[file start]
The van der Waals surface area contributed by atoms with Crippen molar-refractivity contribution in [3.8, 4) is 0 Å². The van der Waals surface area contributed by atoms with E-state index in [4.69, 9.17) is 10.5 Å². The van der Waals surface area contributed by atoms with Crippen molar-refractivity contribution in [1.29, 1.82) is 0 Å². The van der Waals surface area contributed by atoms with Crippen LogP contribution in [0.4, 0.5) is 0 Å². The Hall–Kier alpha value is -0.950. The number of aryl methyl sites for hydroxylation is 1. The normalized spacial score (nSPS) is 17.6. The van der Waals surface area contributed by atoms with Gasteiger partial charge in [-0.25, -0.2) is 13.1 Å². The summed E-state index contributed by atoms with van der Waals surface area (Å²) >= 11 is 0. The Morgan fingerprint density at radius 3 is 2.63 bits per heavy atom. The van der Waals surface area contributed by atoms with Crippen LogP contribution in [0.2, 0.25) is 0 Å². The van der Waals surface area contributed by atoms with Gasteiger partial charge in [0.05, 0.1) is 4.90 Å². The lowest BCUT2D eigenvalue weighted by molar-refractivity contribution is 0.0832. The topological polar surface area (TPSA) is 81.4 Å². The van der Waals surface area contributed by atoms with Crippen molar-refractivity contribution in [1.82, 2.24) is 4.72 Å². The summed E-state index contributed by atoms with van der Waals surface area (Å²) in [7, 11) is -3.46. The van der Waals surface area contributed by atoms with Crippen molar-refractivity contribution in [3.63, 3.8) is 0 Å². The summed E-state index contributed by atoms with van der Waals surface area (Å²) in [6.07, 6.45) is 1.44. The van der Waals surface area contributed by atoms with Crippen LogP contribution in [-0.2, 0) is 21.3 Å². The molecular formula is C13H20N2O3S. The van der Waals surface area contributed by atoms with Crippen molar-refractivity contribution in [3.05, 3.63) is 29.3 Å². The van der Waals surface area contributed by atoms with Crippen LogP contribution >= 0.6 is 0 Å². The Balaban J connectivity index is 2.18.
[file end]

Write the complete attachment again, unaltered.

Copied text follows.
The van der Waals surface area contributed by atoms with Crippen molar-refractivity contribution in [3.8, 4) is 0 Å². The van der Waals surface area contributed by atoms with E-state index in [4.69, 9.17) is 10.5 Å². The van der Waals surface area contributed by atoms with Crippen molar-refractivity contribution in [1.29, 1.82) is 0 Å². The van der Waals surface area contributed by atoms with Crippen LogP contribution in [0.4, 0.5) is 0 Å². The Hall–Kier alpha value is -0.950. The number of aryl methyl sites for hydroxylation is 1. The normalized spacial score (nSPS) is 17.6. The van der Waals surface area contributed by atoms with Gasteiger partial charge in [-0.25, -0.2) is 13.1 Å². The summed E-state index contributed by atoms with van der Waals surface area (Å²) >= 11 is 0. The Morgan fingerprint density at radius 3 is 2.63 bits per heavy atom. The van der Waals surface area contributed by atoms with Crippen LogP contribution in [0.2, 0.25) is 0 Å². The van der Waals surface area contributed by atoms with Gasteiger partial charge in [0.05, 0.1) is 4.90 Å². The lowest BCUT2D eigenvalue weighted by molar-refractivity contribution is 0.0832. The topological polar surface area (TPSA) is 81.4 Å². The van der Waals surface area contributed by atoms with Crippen molar-refractivity contribution in [1.82, 2.24) is 4.72 Å². The summed E-state index contributed by atoms with van der Waals surface area (Å²) in [7, 11) is -3.46. The van der Waals surface area contributed by atoms with Crippen molar-refractivity contribution in [3.63, 3.8) is 0 Å². The summed E-state index contributed by atoms with van der Waals surface area (Å²) in [6.07, 6.45) is 1.44. The van der Waals surface area contributed by atoms with Crippen LogP contribution in [-0.2, 0) is 21.3 Å². The molecular formula is C13H20N2O3S. The van der Waals surface area contributed by atoms with Crippen molar-refractivity contribution in [3.05, 3.63) is 29.3 Å². The van der Waals surface area contributed by atoms with Crippen LogP contribution >= 0.6 is 0 Å². The Balaban J connectivity index is 2.18.